Action, Not Apathy, Is Key to Assisting in the Zionist Project
At a recent Israel activism conference I was attending, a friend told me something puzzling: “You know, Leora, Boycott, Divestment and Sanctions (BDS) is not the problem. Apathy is.”
Curious, I asked if “apathy” ever staged protests or shut down speakers. But my friend continued, “When we focus our energies on defeating BDS, we devote our energies on a small group of people who are exceedingly unlikely to change their minds. And in doing so, we ignore the far larger group — those who are largely indifferent.”
I spent the next few days asking friends involved in activism what the BDS atmosphere was like on their various campuses. I made a concerted effort to ask friends who are not on widely publicized campuses like Oberlin or Columbia. We tend to forget that those campuses are only a fraction of all universities in the United States — and that, while BDS is a problem at Columbia, it’s not the biggest problem elsewhere.
My colleagues’ answer was, more or less, the same across the board: many Jewish students are either clueless about the Israeli-Palestinian conflict, or just don’t care. But this absence of a genuine interest is what then opens the way for intersectionality — the much-discussed idea that suffering and oppression everywhere are connected and that one liberation leads to another. The power, and the danger, of this idea is that it can transform the otherwise disinterested student into an active one. Those who were previously unaffiliated on Israeli-Palestinian matters — such as student governments, and Black Student Unions — begin to invest in the anti-Israel cause once their own movements are (however dubiously) linked to it. And then Jewish students, who are typically good progressives (which is not in itself a bad thing!), sign on against Israel because, after all, they’re against racism and oppression, aren’t they?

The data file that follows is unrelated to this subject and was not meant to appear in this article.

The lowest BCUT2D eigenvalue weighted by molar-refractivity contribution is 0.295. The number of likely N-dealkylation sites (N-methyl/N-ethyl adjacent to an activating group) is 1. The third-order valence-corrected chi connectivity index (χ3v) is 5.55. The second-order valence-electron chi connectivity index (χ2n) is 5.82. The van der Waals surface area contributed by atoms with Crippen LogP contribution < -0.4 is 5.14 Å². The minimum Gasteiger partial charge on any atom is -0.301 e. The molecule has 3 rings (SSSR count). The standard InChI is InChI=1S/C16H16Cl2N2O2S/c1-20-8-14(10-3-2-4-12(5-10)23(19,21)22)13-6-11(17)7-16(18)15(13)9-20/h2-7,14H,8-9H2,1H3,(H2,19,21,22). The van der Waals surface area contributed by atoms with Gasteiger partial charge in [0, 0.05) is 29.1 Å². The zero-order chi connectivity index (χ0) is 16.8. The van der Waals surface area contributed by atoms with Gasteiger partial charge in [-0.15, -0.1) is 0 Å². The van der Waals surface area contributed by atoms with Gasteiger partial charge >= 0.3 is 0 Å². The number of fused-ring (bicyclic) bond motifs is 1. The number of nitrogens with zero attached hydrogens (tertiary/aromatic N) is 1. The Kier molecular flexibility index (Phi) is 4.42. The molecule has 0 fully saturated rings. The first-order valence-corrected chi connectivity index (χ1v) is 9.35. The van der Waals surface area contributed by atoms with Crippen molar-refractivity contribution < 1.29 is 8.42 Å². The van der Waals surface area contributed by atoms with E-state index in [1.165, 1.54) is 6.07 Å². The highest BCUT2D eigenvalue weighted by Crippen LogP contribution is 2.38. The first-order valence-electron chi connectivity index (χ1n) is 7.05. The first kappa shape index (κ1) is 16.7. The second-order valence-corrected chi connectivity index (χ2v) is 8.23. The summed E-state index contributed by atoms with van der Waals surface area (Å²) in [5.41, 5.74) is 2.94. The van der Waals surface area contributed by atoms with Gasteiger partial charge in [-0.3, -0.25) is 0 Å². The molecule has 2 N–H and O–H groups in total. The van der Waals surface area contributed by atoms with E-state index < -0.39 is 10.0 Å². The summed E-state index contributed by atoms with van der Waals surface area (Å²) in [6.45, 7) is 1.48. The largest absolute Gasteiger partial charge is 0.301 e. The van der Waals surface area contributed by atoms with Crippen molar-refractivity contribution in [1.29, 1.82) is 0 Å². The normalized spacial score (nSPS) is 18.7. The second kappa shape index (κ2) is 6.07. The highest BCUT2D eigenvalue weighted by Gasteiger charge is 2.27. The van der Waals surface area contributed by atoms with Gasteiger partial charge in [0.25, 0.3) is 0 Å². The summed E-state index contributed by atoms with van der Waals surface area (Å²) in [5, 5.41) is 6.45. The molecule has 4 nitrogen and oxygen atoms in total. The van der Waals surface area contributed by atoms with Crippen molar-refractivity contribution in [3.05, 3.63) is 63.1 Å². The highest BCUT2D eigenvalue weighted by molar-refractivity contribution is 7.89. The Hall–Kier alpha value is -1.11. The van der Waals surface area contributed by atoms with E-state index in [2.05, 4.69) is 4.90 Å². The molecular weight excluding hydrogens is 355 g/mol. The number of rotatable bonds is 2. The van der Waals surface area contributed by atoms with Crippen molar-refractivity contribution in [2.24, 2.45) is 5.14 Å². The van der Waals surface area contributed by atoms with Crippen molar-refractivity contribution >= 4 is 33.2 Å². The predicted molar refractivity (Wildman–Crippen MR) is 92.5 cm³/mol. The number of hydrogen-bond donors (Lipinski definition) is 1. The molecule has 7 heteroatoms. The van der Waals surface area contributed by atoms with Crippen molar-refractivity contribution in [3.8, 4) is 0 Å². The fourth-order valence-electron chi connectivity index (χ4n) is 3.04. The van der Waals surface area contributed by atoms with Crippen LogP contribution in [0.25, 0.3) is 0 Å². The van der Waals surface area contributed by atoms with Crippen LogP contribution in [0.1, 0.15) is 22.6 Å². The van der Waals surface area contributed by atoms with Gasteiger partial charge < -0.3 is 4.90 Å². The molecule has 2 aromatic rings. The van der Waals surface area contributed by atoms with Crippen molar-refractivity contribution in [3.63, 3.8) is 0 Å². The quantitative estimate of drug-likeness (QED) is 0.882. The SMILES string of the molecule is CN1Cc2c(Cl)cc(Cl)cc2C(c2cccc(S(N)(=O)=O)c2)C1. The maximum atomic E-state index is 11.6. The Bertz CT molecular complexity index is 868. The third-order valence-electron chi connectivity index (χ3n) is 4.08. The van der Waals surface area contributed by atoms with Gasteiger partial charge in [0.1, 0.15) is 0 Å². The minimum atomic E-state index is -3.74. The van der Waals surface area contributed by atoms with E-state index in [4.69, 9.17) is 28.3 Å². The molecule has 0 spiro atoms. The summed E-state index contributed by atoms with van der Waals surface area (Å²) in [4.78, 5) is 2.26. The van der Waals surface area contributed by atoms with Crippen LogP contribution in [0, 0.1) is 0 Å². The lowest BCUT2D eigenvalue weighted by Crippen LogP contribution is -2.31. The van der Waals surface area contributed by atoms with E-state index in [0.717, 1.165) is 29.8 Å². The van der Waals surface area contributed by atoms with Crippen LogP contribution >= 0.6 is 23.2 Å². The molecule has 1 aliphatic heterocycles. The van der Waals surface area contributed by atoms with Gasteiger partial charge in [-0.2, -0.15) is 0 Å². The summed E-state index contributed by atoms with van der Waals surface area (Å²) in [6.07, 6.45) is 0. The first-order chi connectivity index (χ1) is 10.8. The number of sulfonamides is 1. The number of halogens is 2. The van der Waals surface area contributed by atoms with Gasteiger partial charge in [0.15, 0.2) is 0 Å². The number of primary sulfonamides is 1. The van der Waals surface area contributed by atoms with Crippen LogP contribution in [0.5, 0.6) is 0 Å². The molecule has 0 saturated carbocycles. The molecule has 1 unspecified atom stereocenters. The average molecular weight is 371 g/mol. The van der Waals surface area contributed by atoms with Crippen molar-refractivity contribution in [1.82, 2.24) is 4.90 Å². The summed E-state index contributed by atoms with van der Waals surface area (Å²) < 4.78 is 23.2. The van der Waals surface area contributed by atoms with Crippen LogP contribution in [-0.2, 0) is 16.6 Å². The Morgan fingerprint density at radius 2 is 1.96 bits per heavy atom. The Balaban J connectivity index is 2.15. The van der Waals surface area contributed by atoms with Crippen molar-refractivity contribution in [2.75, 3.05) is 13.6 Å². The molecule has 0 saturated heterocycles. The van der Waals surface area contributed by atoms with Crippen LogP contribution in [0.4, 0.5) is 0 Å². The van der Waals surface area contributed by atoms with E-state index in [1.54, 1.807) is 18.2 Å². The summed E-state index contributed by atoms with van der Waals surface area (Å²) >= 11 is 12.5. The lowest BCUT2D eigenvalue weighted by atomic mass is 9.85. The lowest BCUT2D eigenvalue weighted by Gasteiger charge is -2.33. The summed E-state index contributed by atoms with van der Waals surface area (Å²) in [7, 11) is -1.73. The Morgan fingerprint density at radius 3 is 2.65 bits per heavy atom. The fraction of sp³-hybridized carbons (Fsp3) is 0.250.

To get at the deeper root of the campus problem, then, we need to attack the apathy.
Pro-Israel groups often offer their campuses interesting speakers and free food, and that’s fine. But neither free food nor most pro-Israel speakers tend to make anyone who is not already pro-Israel develop a genuine interest in and affection for the Jewish state. Food and speakers bring students to events, but are incapable of making them care about Israel.
People care about something when they are personally invested in it. The way to invest in a cause is, so to speak, “lay a stake” in its development.
To that end, I propose that students invest in — take part in — the building of the Jewish state.
In one sense, of course, the years of state-building are over. My parents’ generation, the one that volunteered on kibbutzim and saved pennies for Israel, is gone. Our definitive wars have been fought, and we are no longer glued to our televisions for daily news of Syrian or Egyptian advancements. My generation has trouble caring about Israel because it has played no part in her creation. Israel is already built, and young students don’t feel the need to continue a finished job. And if they can’t dedicate their time and effort to the cause, they can’t care about it in a particularly deep way.
But, in another sense, state-building is not yet over, as the Zionist project is still a work in progress.
There is so much we can do in order to create a state of Israel that we can love and identify with — and, with that focus, campus activists have the ability and the mandate to turn apathy into action. We can organize a clothing drive for poor children in Jerusalem or send English books to children in schools that don’t get proper funding. We can host a felafel-making evening, sell the results and use the profits to advance the cause of helping the remaining Ethiopian Jews make aliyah, or of French immigrant integration. Our possibilities are endless, and they have the potential to transform the indifferent student’s apathy into a sense of having a stake in the creation of their very own State of Israel.
Once students feel that they are active participants in the Zionist project, they will feel invested. Intersectionality is in fact just a ploy for real engagement; students tell themselves that they’ve helped some distant cause because they’ve signed some campus petition. And that’s the point — they’ve only told themselves that. The friends with whom I chatted after the conference, Jewish and non-Jewish alike, care a great deal about Israel because they have actively engaged in its development and progress, which trumps the intersectionality temptation.
By conference time next year, I will most likely be chatting with the same colleagues about the same problems. But by next year, I hope will tell them how my campus has beaten intersectionality, because we had a state to build instead.